Secularism Beyond the State: The 'State' and the 'Market' in Islamist Imagination

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24 Citations (Scopus)


This paper will build on my ethnographic engagement with the Jamaat-e-Islami to explore aspects of a shift in Islamist practice and imagination from the ‘state’ as the inspiration for projects and movements to the ‘market’. In doing so I hope to investigate not just what this might tell us about Islamism in Pakistan, but also about the ability of the state to manage religion more generally. My aim is three-fold: first, to record the particular modalities of changes within Islamism in Pakistan; second, to show that these shifts betray a closer alignment between the global political imagination and Islamism than has previously been acknowledged; and third, in discussing these issues, to explore the implications of the idea of market as an important contender to the dominance of the idea of the state in political mobilizations. While recent discussions about secularism, following Talal Asad, have tended to focus on the disciplinary force exerted by the state, this paper suggests that the market has emerged as a potentially more significant, though under-recognized, disciplinary force.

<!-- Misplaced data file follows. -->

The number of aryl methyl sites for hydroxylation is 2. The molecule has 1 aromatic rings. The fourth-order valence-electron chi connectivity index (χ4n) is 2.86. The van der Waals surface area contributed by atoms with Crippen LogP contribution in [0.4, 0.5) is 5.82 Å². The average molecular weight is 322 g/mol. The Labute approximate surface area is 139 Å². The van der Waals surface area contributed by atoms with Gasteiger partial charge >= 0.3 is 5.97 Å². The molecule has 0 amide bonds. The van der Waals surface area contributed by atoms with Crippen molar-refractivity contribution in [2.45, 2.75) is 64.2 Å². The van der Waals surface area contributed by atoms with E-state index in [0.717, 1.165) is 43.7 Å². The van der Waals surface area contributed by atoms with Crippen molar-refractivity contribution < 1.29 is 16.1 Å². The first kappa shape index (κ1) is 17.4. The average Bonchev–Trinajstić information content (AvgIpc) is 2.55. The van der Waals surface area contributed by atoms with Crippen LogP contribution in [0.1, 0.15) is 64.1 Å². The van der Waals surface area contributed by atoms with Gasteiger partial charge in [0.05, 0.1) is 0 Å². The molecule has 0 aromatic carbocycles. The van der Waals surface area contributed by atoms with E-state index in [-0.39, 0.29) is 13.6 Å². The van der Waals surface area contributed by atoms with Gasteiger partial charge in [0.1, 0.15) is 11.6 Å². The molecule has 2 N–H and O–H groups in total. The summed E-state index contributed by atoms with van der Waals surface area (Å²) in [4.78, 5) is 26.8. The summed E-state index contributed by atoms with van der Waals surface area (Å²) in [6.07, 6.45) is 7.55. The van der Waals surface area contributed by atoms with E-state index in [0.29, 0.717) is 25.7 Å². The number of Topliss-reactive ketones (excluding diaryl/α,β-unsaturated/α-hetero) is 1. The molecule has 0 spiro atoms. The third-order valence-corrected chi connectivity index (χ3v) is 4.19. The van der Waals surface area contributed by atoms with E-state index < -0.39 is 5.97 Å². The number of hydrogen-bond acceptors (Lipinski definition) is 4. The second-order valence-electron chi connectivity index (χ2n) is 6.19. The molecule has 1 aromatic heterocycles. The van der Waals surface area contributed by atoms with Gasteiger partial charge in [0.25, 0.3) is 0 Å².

Original languageEnglish
Pages (from-to)535-564
Number of pages30
Issue number3
Publication statusPublished - 2011


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